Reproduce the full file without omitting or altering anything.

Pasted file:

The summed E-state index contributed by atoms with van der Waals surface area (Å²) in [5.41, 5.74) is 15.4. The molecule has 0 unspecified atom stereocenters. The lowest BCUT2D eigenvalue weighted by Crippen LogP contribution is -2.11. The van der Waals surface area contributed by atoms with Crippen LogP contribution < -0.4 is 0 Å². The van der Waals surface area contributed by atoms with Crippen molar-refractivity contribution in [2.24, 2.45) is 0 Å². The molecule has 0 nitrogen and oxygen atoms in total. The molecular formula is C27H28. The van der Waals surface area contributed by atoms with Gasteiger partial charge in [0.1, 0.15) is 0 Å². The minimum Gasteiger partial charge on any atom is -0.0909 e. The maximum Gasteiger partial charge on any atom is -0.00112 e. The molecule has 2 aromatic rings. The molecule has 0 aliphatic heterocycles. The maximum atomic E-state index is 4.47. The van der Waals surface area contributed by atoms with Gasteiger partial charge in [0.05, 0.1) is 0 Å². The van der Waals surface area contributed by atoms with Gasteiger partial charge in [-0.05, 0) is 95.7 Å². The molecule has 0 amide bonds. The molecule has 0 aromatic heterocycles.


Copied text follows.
The summed E-state index contributed by atoms with van der Waals surface area (Å²) in [5.41, 5.74) is 15.4. The molecule has 0 unspecified atom stereocenters. The lowest BCUT2D eigenvalue weighted by Crippen LogP contribution is -2.11. The van der Waals surface area contributed by atoms with Crippen LogP contribution < -0.4 is 0 Å². The van der Waals surface area contributed by atoms with Crippen molar-refractivity contribution in [2.24, 2.45) is 0 Å². The molecule has 0 nitrogen and oxygen atoms in total. The molecular formula is C27H28. The van der Waals surface area contributed by atoms with Gasteiger partial charge in [0.1, 0.15) is 0 Å². The minimum Gasteiger partial charge on any atom is -0.0909 e. The maximum Gasteiger partial charge on any atom is -0.00112 e. The molecule has 2 aromatic rings. The molecule has 0 aliphatic heterocycles. The maximum atomic E-state index is 4.47. The van der Waals surface area contributed by atoms with Gasteiger partial charge in [0.05, 0.1) is 0 Å². The van der Waals surface area contributed by atoms with Gasteiger partial charge in [-0.05, 0) is 95.7 Å². The molecule has 0 amide bonds. The molecule has 0 aromatic heterocycles.